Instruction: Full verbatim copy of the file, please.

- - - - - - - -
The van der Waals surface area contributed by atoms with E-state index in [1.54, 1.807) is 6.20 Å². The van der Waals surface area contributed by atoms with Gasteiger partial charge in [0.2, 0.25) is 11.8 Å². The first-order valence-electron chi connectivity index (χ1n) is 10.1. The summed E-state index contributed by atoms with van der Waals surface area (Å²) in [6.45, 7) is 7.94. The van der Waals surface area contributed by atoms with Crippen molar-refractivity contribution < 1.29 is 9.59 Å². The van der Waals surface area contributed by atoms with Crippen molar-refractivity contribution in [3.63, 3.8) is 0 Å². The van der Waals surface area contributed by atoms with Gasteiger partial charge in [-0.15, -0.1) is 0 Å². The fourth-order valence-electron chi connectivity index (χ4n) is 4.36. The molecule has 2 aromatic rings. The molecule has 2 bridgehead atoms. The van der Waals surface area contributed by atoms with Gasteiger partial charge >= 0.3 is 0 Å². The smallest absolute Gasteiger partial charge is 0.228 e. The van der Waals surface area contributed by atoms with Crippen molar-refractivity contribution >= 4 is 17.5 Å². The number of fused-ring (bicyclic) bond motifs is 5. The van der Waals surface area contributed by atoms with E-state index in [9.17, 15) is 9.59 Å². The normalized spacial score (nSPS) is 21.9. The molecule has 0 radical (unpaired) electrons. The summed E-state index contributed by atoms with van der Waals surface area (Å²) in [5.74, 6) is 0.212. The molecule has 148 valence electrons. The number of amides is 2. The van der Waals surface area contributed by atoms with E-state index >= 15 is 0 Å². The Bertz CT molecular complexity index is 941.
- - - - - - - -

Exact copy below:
The van der Waals surface area contributed by atoms with E-state index in [1.54, 1.807) is 6.20 Å². The van der Waals surface area contributed by atoms with Gasteiger partial charge in [0.2, 0.25) is 11.8 Å². The first-order valence-electron chi connectivity index (χ1n) is 10.1. The summed E-state index contributed by atoms with van der Waals surface area (Å²) in [6.45, 7) is 7.94. The van der Waals surface area contributed by atoms with Crippen molar-refractivity contribution < 1.29 is 9.59 Å². The van der Waals surface area contributed by atoms with Crippen molar-refractivity contribution in [3.63, 3.8) is 0 Å². The van der Waals surface area contributed by atoms with Gasteiger partial charge in [-0.15, -0.1) is 0 Å². The fourth-order valence-electron chi connectivity index (χ4n) is 4.36. The molecule has 2 aromatic rings. The molecule has 2 bridgehead atoms. The van der Waals surface area contributed by atoms with Gasteiger partial charge >= 0.3 is 0 Å². The smallest absolute Gasteiger partial charge is 0.228 e. The van der Waals surface area contributed by atoms with Crippen molar-refractivity contribution >= 4 is 17.5 Å². The number of fused-ring (bicyclic) bond motifs is 5. The van der Waals surface area contributed by atoms with E-state index in [9.17, 15) is 9.59 Å². The normalized spacial score (nSPS) is 21.9. The molecule has 0 radical (unpaired) electrons. The summed E-state index contributed by atoms with van der Waals surface area (Å²) in [5.74, 6) is 0.212. The molecule has 148 valence electrons. The number of amides is 2. The van der Waals surface area contributed by atoms with E-state index >= 15 is 0 Å². The Bertz CT molecular complexity index is 941.